With less than a fortnight until the Games, the E15 shutdown continues. The latest casualty is Pudding Mill Lane DLR, an entire station, which closed last night and won't reopen for two months. It's the closest station to the Olympic Park, indeed it's the only station inside the Olympic Park, which is the reason you'll not be allowed to alight there during the Games. A lifeline's been kept open down to Marshgate Lane for the last few weeks, but now it's time to finish off the preparations and seal the security perimeter. Which is a shame, because the platforms have been the best place of late to view the interior of the Olympic Park, and now they aren't.
They've been busier, the platforms at Pudding Mill Lane. Back when the Park was being built there were crowds of men in suits and construction workers passing through, and a genuine rush hour every morning and evening. Then there were the tourists, rather more than you might expect, come to see the Stadium from the Greenway and maybe have a cuppa at the View Tube. They don't come any more, the builders or the tourists, and on a damp Friday evening it's more than a little deserted around here.
There's quite a panorama from the elevated platform. To the north is what looks like the site of a jousting tournament, surrounded by a ring of virgin-white pointy tents. The magenta drapes along the fence reveal otherwise, with their London 2012 branding and the slogan "Inspire a generation". There's an entire mini athletics centre here, acting as the official Olympic warm-up track. I'm pleased to say that the ghastly drainage problems they were having back in May appear to have cleared up, and the two central spaces are now covered with lush green grass. Round to the right the Stadium is now fully dressed for the Games, with its unsponsored wrap hanging down like a row of very sharp white teeth. Spectators won't be allowed out here, but a series of tents on the Greenway will allow security and the media an up-close view of the southern tip of the Park.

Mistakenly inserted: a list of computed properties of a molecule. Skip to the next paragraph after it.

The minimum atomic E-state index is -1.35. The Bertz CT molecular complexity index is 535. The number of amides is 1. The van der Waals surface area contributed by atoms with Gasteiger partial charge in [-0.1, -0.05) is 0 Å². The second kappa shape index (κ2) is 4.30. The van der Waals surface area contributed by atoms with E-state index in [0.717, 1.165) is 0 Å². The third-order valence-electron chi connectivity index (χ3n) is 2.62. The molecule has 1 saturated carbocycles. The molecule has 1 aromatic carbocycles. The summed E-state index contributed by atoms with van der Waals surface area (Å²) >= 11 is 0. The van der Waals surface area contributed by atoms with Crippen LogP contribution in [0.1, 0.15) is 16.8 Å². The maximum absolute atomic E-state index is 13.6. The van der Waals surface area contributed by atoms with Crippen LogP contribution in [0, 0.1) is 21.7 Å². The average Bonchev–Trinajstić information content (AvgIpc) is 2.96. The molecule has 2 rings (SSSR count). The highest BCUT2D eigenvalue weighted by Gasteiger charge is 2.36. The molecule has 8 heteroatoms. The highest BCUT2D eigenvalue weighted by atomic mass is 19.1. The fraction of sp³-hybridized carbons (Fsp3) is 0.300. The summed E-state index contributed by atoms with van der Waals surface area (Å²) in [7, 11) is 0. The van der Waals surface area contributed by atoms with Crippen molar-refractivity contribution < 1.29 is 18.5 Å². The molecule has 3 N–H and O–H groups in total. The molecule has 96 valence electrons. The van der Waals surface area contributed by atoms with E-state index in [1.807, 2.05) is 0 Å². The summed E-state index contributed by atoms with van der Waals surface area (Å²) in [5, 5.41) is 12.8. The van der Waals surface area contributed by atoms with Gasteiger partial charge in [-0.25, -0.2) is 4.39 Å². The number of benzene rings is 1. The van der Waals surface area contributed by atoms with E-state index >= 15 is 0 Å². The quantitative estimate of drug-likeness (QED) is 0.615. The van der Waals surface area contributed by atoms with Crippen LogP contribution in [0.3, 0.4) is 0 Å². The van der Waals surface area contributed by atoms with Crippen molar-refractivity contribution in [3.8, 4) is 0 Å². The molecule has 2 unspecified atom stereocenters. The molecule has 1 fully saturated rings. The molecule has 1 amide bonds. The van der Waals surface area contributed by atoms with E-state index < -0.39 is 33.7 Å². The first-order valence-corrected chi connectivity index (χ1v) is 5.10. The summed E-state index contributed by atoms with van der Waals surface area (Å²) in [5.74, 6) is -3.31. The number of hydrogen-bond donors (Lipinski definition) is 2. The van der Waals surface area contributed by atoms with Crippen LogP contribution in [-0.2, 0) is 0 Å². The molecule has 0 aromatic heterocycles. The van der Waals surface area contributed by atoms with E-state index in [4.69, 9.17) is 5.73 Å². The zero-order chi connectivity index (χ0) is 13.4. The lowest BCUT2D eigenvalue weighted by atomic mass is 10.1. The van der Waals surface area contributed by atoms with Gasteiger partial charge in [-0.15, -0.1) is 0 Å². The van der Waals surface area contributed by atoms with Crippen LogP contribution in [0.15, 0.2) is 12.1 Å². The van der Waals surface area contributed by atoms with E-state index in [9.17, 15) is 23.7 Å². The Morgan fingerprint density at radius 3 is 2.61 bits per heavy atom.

Meanwhile, as the final security curtain descends, the Pudding Mill Lane area is rapidly becoming Squaddie Central. They started moving in a fortnight ago, well before the latest media rumpus blew up, and they're everywhere along the walk up to the station from Marshgate Lane. Most are sat in small groups beside the entrances to things, like the electricity substation by the river or the vehicle screening areas. Some kind soul has given them a 2012-branded magenta/purple parasol, an appalling clash with the khaki of their uniforms, but sufficiently large to keep off any shower of rain so long as it's not horizontal. At the moment they have DLR passengers to keep an eye on, but it's going to get a lot more boring once we potentially shifty travellers have gone.
A few of these army youngsters are stationed by the "Road Closed" notice, as if to dissuade any last minute commuters from wandering into this protected zone. They occasionally wander off down the road, mentioning semi-secret things you probably shouldn't be listening to, then giving you a shifty look in case you have. They've got some portakabins beyond the fence, presumably with some sort of office-y, toilet-y, shelter-y facilities within. Eventually the tents alongside will be a busy hub for the checking-over of official vehicles, which'll be great when there are coachloads arriving, but isn't that great a job a fortnight before the Games. One poor van had the misfortune to be the only vehicle beneath the marquee and was being swarmed over by at least twenty cadets, one with a mirror on a stick, the others mostly watching.
Back at Pudding Mill Lane DLR, peering down from the platform, I spotted a group of four squaddies with a novel way of keeping entertained while absolutely no terrorists whatsoever threatened the immediate vicinity. They'd found something to chuck, and were using a giant black and yellow pipe across the road as the net in an impromptu game of volleyball. I'm not sure they'd got as far as scoring but there was definitely a game going on, one of the first competitive volleyball matches this summer in the Olympic Park. And who can blame them, drafted in possibly at the last minute because official security company G4S are inept. There may now be a no-fly zone overhead, and international adversaries preparing their assault, but Stratford's no Afghanistan. Best they close the station now before we spot any more of Our Brave Boys protecting London 2012 with fun and Games.
Saturday update:Pudding Mill Lane DLR is indeed now closed, and big metal gates have clunked shut to prevent pedestrian access from Stratford High Street. Trains still stop because the station's on the only passing loop between Stratford and Bow Church, but the doors don't open and there are signs on the platform saying "Station closed". Lingering here's not necessarily a bad thing. An eastbound DLR journey is now the best way of viewing the southern Olympic Park, and will remain so throughout the Games. Plus the DLR's Olympic timetable kicked in this morning, which means extremely frequent trains to and from Stratford - entirely unnecessarily so at the moment, but who's complaining?